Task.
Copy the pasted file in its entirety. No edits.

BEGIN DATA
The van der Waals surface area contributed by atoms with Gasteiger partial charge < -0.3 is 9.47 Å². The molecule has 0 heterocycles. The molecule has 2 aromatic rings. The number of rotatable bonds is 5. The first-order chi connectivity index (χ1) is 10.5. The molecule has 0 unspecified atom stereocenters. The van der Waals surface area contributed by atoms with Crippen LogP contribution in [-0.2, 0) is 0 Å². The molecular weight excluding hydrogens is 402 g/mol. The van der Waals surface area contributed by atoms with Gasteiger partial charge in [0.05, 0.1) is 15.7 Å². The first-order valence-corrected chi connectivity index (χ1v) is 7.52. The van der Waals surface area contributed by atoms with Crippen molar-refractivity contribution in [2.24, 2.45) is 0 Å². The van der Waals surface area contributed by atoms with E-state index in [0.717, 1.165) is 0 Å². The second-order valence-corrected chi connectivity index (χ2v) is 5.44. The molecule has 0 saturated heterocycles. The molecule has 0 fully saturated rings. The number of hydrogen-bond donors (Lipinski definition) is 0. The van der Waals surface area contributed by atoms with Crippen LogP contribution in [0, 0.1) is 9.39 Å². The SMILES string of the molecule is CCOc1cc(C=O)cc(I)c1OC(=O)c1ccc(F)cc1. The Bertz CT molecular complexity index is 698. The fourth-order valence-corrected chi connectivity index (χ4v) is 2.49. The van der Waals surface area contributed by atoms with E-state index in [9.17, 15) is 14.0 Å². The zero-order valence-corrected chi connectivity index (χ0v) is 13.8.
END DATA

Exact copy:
The van der Waals surface area contributed by atoms with Gasteiger partial charge < -0.3 is 9.47 Å². The molecule has 0 heterocycles. The molecule has 2 aromatic rings. The number of rotatable bonds is 5. The first-order chi connectivity index (χ1) is 10.5. The molecule has 0 unspecified atom stereocenters. The van der Waals surface area contributed by atoms with Crippen LogP contribution in [-0.2, 0) is 0 Å². The molecular weight excluding hydrogens is 402 g/mol. The van der Waals surface area contributed by atoms with Gasteiger partial charge in [0.05, 0.1) is 15.7 Å². The first-order valence-corrected chi connectivity index (χ1v) is 7.52. The van der Waals surface area contributed by atoms with Crippen molar-refractivity contribution in [2.24, 2.45) is 0 Å². The van der Waals surface area contributed by atoms with E-state index in [0.717, 1.165) is 0 Å². The second-order valence-corrected chi connectivity index (χ2v) is 5.44. The molecule has 0 saturated heterocycles. The molecule has 0 fully saturated rings. The number of hydrogen-bond donors (Lipinski definition) is 0. The van der Waals surface area contributed by atoms with Crippen LogP contribution in [0, 0.1) is 9.39 Å². The SMILES string of the molecule is CCOc1cc(C=O)cc(I)c1OC(=O)c1ccc(F)cc1. The Bertz CT molecular complexity index is 698. The fourth-order valence-corrected chi connectivity index (χ4v) is 2.49. The van der Waals surface area contributed by atoms with E-state index in [9.17, 15) is 14.0 Å². The zero-order valence-corrected chi connectivity index (χ0v) is 13.8.